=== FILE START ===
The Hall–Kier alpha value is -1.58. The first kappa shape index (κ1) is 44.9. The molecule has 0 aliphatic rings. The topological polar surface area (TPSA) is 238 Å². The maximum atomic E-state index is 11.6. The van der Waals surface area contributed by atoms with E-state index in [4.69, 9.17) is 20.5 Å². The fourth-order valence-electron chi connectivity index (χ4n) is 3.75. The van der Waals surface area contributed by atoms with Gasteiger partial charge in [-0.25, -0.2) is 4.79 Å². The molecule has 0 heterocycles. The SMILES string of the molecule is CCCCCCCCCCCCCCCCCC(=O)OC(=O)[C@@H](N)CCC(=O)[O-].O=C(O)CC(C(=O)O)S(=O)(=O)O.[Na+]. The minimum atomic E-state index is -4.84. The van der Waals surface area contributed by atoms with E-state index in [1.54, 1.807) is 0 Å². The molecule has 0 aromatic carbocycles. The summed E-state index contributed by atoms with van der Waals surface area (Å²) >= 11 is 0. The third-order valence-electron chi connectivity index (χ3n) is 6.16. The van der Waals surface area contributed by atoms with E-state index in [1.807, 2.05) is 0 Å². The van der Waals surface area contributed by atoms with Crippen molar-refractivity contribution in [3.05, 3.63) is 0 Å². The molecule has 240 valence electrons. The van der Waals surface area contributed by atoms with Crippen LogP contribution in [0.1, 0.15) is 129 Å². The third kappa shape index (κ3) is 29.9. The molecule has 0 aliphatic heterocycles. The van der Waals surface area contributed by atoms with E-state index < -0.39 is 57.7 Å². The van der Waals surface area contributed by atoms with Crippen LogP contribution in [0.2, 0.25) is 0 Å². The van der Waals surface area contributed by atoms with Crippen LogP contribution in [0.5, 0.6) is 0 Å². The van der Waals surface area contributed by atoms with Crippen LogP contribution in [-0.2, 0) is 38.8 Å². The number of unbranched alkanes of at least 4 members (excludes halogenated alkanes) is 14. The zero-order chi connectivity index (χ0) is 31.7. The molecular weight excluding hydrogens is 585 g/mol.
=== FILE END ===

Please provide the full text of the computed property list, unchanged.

The Hall–Kier alpha value is -1.58. The first kappa shape index (κ1) is 44.9. The molecule has 0 aliphatic rings. The topological polar surface area (TPSA) is 238 Å². The maximum atomic E-state index is 11.6. The van der Waals surface area contributed by atoms with E-state index in [4.69, 9.17) is 20.5 Å². The fourth-order valence-electron chi connectivity index (χ4n) is 3.75. The van der Waals surface area contributed by atoms with Gasteiger partial charge in [-0.25, -0.2) is 4.79 Å². The molecule has 0 heterocycles. The SMILES string of the molecule is CCCCCCCCCCCCCCCCCC(=O)OC(=O)[C@@H](N)CCC(=O)[O-].O=C(O)CC(C(=O)O)S(=O)(=O)O.[Na+]. The minimum atomic E-state index is -4.84. The van der Waals surface area contributed by atoms with E-state index in [1.54, 1.807) is 0 Å². The molecule has 0 aromatic carbocycles. The summed E-state index contributed by atoms with van der Waals surface area (Å²) >= 11 is 0. The third-order valence-electron chi connectivity index (χ3n) is 6.16. The van der Waals surface area contributed by atoms with E-state index in [1.807, 2.05) is 0 Å². The van der Waals surface area contributed by atoms with Crippen molar-refractivity contribution in [3.05, 3.63) is 0 Å². The molecule has 240 valence electrons. The van der Waals surface area contributed by atoms with Crippen LogP contribution in [0.1, 0.15) is 129 Å². The third kappa shape index (κ3) is 29.9. The molecule has 0 aliphatic heterocycles. The van der Waals surface area contributed by atoms with E-state index < -0.39 is 57.7 Å². The van der Waals surface area contributed by atoms with Crippen LogP contribution in [0.2, 0.25) is 0 Å². The van der Waals surface area contributed by atoms with Crippen LogP contribution in [0.5, 0.6) is 0 Å². The van der Waals surface area contributed by atoms with Crippen LogP contribution in [-0.2, 0) is 38.8 Å². The number of unbranched alkanes of at least 4 members (excludes halogenated alkanes) is 14. The zero-order chi connectivity index (χ0) is 31.7. The molecular weight excluding hydrogens is 585 g/mol.